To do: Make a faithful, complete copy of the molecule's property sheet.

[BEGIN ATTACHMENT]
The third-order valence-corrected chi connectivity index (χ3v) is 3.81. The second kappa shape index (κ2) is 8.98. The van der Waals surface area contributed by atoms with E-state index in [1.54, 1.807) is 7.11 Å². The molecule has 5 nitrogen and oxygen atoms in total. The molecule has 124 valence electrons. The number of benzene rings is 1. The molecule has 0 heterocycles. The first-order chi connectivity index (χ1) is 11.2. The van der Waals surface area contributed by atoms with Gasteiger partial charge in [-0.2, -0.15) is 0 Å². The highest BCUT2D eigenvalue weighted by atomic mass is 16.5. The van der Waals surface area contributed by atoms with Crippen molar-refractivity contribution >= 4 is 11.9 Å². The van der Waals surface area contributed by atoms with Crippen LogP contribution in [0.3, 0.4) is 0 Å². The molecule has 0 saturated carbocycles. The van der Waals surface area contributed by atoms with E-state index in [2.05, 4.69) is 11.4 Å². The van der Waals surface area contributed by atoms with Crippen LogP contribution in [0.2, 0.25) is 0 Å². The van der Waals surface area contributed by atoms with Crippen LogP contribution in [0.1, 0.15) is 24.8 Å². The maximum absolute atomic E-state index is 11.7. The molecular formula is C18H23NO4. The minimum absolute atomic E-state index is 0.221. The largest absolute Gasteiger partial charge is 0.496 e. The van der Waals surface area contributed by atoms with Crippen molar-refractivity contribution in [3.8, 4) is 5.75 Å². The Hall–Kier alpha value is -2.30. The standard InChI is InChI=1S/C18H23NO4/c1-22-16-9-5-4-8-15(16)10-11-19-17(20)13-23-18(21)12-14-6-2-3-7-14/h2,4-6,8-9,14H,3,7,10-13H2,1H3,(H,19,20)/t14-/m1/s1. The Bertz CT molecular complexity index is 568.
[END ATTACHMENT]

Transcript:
The third-order valence-corrected chi connectivity index (χ3v) is 3.81. The second kappa shape index (κ2) is 8.98. The van der Waals surface area contributed by atoms with E-state index in [1.54, 1.807) is 7.11 Å². The molecule has 5 nitrogen and oxygen atoms in total. The molecule has 124 valence electrons. The number of benzene rings is 1. The molecule has 0 heterocycles. The first-order chi connectivity index (χ1) is 11.2. The van der Waals surface area contributed by atoms with Gasteiger partial charge in [-0.2, -0.15) is 0 Å². The highest BCUT2D eigenvalue weighted by atomic mass is 16.5. The van der Waals surface area contributed by atoms with Crippen molar-refractivity contribution >= 4 is 11.9 Å². The van der Waals surface area contributed by atoms with Crippen LogP contribution in [0.3, 0.4) is 0 Å². The molecule has 0 saturated carbocycles. The van der Waals surface area contributed by atoms with E-state index in [2.05, 4.69) is 11.4 Å². The van der Waals surface area contributed by atoms with Crippen LogP contribution in [0.2, 0.25) is 0 Å². The van der Waals surface area contributed by atoms with Crippen LogP contribution in [0.1, 0.15) is 24.8 Å². The maximum absolute atomic E-state index is 11.7. The molecular formula is C18H23NO4. The minimum absolute atomic E-state index is 0.221. The largest absolute Gasteiger partial charge is 0.496 e. The van der Waals surface area contributed by atoms with Crippen molar-refractivity contribution in [3.8, 4) is 5.75 Å². The Hall–Kier alpha value is -2.30. The standard InChI is InChI=1S/C18H23NO4/c1-22-16-9-5-4-8-15(16)10-11-19-17(20)13-23-18(21)12-14-6-2-3-7-14/h2,4-6,8-9,14H,3,7,10-13H2,1H3,(H,19,20)/t14-/m1/s1. The Bertz CT molecular complexity index is 568.